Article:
Five people protesting at City Plaza were cited this week by the Reno Police Department for being in a city park after hours.
That occurred early Tuesday morning, the day after police waded into a group of activists, without saying anything, as protestors were chanting and expecting to get arrested. The activists said the early morning citations appeared to have been done in order to avoid media and public scrutiny.
They said they secured a meeting with Mayor Hillary Schieve for later this week to discuss their concerns.
They were not swayed by the citations and were back speaking up again Wednesday during the Reno City Council meeting.
Dozens came to council chambers pleading with council members and Mayor Hillary Schieve to intervene in the ongoing homeless camp sweeps.
“We’re in a crisis point here in Reno,” said Rev. Karen Foster with the Unitarian Universalist Fellowship. “The police sweeps to remove our houseless neighbors must stop. They require our compassion.”
Foster also said the Cares Campus “is a warehousing method. We must work together on many creative solutions. The sweeps are not the answer.”
Her message was echoed by dozens of public commenters, but a few people spoke in favor of the sweeps.
Downtown Reno Partnership head Alex Stettinski said most downtown businesses are in support of the sweeps but are afraid to speak out in fear of what he called retaliation and bullying by homeless advocates.
“The vast majority is supporting what you guys are doing [to clean up Reno],” he said. “The reason they’re not coming here and making their comments, and that is of great concern, is because they’re afraid of the consequences.
“They’re afraid to be harassed, to be dragged through the mud, boycotted and even vandalized because they express an opinion that’s not inline with other groups in the community.”
Stettinski was followed by a public commenter who said, “good.”
“If the business community is afraid to speak up, I say ‘good,’” Adam Barrington said. “The business class has spoken through government for long enough. It’s the people’s time to speak. Be afraid, be very afraid.”
Public commenters repeatedly said they wanted to see more compassion and empathy.
Police needed because of crime
Reno Police Chief Jason Soto Wednesday said there have been more than 1,000 calls for service, both police and fire, at homeless encampments.
“Since these cleanups have begun on May 17 … during all of that enforcement and resources and assistance that we gave, we made four arrests — three of those arrests were for warrants,” he said. “The reason that that number is so extremely low is because of the compassion that this council has and the direction that we’ve been given as the Reno Police Department in terms of how to find these individuals resources. We have changed our approach.”
Soto said RPD in 2020 received 1,625 calls for service from people requesting help with people experiencing homelessness.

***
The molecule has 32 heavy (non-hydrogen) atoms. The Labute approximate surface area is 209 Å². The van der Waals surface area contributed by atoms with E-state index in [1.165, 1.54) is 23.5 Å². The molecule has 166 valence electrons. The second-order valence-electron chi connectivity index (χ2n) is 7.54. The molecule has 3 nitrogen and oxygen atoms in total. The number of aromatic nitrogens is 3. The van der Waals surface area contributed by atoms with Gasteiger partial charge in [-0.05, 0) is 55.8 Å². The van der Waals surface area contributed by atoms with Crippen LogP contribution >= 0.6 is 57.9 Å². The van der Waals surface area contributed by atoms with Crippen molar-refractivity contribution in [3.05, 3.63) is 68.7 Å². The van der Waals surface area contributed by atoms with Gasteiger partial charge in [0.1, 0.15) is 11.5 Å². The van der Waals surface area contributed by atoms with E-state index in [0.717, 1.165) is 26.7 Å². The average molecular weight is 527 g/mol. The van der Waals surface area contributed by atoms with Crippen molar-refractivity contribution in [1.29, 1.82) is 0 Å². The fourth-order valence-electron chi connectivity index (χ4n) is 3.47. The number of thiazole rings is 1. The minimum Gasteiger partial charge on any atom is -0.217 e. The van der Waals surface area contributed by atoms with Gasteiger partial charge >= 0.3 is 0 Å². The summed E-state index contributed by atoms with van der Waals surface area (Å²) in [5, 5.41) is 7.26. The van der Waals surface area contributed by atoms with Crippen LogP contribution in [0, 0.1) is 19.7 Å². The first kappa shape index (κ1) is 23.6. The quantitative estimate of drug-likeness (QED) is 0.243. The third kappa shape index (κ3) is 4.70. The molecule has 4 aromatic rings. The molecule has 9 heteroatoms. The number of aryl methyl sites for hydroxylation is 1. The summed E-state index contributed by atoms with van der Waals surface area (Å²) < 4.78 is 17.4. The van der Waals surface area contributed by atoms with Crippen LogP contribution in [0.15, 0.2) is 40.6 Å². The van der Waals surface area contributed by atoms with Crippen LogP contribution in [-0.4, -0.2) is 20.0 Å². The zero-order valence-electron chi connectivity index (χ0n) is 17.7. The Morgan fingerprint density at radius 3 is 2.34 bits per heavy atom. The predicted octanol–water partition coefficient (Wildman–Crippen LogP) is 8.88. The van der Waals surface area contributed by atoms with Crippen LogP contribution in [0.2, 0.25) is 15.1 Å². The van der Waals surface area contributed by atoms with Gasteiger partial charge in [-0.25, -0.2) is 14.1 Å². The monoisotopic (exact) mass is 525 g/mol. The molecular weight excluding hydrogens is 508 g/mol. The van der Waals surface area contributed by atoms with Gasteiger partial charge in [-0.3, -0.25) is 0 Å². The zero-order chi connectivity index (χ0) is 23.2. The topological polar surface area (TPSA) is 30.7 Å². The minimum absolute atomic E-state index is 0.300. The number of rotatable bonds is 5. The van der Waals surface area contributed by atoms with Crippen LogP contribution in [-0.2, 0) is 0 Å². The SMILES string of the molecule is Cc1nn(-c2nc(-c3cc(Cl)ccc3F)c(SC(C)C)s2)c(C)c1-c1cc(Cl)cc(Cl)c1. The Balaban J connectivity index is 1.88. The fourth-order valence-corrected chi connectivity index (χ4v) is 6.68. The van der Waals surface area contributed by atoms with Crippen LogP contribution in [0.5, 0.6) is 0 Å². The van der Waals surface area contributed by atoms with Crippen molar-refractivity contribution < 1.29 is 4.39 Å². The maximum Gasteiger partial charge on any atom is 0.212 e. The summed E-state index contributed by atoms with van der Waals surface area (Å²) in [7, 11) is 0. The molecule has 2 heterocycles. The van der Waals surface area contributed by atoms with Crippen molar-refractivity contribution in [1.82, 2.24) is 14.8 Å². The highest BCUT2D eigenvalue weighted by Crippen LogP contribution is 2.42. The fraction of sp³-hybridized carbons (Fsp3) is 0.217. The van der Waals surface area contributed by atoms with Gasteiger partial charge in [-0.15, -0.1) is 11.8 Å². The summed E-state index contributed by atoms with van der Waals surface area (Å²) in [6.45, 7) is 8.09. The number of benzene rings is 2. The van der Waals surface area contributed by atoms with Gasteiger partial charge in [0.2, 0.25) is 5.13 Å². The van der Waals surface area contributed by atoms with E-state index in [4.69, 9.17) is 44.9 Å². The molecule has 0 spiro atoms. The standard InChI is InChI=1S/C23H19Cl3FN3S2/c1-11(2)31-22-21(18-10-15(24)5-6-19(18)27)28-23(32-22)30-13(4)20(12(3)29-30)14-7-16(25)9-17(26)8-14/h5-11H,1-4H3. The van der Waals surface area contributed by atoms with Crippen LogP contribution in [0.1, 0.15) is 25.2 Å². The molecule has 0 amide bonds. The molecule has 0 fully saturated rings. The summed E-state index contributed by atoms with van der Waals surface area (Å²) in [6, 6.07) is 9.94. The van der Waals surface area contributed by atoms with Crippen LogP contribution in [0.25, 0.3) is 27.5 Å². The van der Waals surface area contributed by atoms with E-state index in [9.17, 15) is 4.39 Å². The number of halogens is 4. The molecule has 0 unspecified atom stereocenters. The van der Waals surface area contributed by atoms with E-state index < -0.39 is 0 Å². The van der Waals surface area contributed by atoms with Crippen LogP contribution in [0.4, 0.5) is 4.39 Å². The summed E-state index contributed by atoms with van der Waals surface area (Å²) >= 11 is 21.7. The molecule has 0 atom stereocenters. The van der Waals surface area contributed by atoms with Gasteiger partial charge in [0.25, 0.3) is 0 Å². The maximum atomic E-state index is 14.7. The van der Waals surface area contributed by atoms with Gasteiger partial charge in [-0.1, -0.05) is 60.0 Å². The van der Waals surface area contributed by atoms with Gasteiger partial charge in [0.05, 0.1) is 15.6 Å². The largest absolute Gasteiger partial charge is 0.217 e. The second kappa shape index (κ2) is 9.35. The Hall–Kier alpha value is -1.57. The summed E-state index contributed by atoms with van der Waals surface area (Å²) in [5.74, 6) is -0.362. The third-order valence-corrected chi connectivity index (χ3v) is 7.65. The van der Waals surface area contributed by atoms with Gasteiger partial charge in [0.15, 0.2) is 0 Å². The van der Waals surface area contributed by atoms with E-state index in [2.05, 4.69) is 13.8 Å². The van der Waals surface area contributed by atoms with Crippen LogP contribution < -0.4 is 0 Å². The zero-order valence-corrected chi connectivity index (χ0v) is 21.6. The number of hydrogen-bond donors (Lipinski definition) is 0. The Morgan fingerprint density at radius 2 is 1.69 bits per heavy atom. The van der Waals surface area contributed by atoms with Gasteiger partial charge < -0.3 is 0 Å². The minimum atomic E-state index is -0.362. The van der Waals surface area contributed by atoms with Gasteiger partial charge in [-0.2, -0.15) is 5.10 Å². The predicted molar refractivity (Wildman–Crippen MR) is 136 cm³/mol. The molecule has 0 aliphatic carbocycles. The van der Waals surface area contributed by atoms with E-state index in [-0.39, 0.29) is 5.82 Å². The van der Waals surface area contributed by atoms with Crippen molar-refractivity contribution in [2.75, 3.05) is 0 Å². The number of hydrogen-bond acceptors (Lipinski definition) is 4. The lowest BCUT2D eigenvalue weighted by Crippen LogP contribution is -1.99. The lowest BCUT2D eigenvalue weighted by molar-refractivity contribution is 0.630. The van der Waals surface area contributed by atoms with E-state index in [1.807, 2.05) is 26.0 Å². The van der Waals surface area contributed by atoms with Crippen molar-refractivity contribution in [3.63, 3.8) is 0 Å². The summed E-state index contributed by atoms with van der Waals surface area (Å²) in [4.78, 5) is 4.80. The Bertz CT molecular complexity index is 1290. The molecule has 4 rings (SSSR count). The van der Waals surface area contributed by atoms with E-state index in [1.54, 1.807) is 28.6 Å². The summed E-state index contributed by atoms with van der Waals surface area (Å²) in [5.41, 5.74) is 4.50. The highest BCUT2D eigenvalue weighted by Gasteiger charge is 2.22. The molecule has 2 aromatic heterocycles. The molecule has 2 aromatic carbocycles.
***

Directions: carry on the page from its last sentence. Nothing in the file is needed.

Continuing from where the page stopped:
“All of those calls for service required a response from … at least once officer,” he said.
Those calls do not include those to the previous homeless shelter, the Community Assistance Center, which Soto said was the largest source of calls for more than a decade. Including the CAC, the calls for service top 4,000 a year.
Records obtained by This Is Reno show that trend is continuing at the Nevada Cares Campus, which opened in May. Dozens of calls have been made to the area, primarily for medical services but also for assault, theft and potential trespass.
“We respond there every day, all day long,” Soto said of the CAC. “It’s a huge concern to our public, our businesses and to our neighborhoods. We are working through this as efficiently as we can, in the most fair and effective way.”
City officials have repeatedly stressed the encampments are riddled with crime, and those living there mostly refuse services.
On Wednesday, another person at a sweep at John Champion Park was arrested for assault with a deadly weapon and camping in a park.
“On June 9th, 2021 at around 2:15 p.m. a civilian City employee working with the City of Reno’s Clean and Safe program was conducting outreach in the area of John Champion Park,” said Lieutenant Ryan Connelly with RPD. “The City worker was attempting to connect several houseless individuals with resources and assistance when he was threatened and attacked by an individual camping inside of the park.
“The suspect … charged at the outreach worker wielding a metal pipe and an approximately two foot long machete. The outreach worker fled the scene as the suspect continued to chase him and strike at him with the machete.”
The attack prompted more officers on the scene, including RPD’s Critical Incident Negotiating Team members. They contacted the suspect who surrendered after a one-hour negotiation.
The assailant was referred to community court.
Bob Conrad is publisher, editor, and co-founder of This Is Reno. He has served in communications positions for various state agencies and earned a doctorate from the University of Nevada, Reno in 2011, where he completed a dissertation on social media, journalism and crisis communications. In addition to managing This Is Reno, he holds a part-time research appointment for the Mineral County University of Nevada Extension office.